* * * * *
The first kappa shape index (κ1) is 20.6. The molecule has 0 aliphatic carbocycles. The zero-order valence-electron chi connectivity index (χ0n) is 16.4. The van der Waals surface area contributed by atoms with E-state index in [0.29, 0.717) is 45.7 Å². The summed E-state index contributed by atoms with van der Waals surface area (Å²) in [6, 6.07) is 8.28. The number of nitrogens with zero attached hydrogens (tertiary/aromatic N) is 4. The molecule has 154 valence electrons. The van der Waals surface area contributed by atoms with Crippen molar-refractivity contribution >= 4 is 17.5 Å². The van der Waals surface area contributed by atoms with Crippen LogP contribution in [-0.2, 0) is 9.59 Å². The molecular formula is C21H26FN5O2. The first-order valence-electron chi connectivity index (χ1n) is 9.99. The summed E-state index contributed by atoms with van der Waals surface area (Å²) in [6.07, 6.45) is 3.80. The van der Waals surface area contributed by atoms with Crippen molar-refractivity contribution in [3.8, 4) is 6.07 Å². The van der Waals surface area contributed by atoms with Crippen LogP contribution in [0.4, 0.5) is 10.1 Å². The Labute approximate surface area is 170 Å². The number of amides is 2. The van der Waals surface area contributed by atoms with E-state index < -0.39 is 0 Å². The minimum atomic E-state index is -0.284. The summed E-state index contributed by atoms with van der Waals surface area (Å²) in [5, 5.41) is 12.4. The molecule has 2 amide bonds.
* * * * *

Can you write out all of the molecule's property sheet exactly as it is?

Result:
The first kappa shape index (κ1) is 20.6. The molecule has 0 aliphatic carbocycles. The zero-order valence-electron chi connectivity index (χ0n) is 16.4. The van der Waals surface area contributed by atoms with E-state index in [0.29, 0.717) is 45.7 Å². The summed E-state index contributed by atoms with van der Waals surface area (Å²) in [6, 6.07) is 8.28. The number of nitrogens with zero attached hydrogens (tertiary/aromatic N) is 4. The molecule has 154 valence electrons. The van der Waals surface area contributed by atoms with Crippen molar-refractivity contribution >= 4 is 17.5 Å². The van der Waals surface area contributed by atoms with Crippen LogP contribution in [-0.2, 0) is 9.59 Å². The molecular formula is C21H26FN5O2. The first-order valence-electron chi connectivity index (χ1n) is 9.99. The summed E-state index contributed by atoms with van der Waals surface area (Å²) in [6.07, 6.45) is 3.80. The van der Waals surface area contributed by atoms with Crippen molar-refractivity contribution in [3.8, 4) is 6.07 Å². The van der Waals surface area contributed by atoms with Crippen LogP contribution in [0.4, 0.5) is 10.1 Å². The Labute approximate surface area is 170 Å². The number of amides is 2. The van der Waals surface area contributed by atoms with E-state index < -0.39 is 0 Å². The minimum atomic E-state index is -0.284. The summed E-state index contributed by atoms with van der Waals surface area (Å²) in [5, 5.41) is 12.4. The molecule has 2 amide bonds.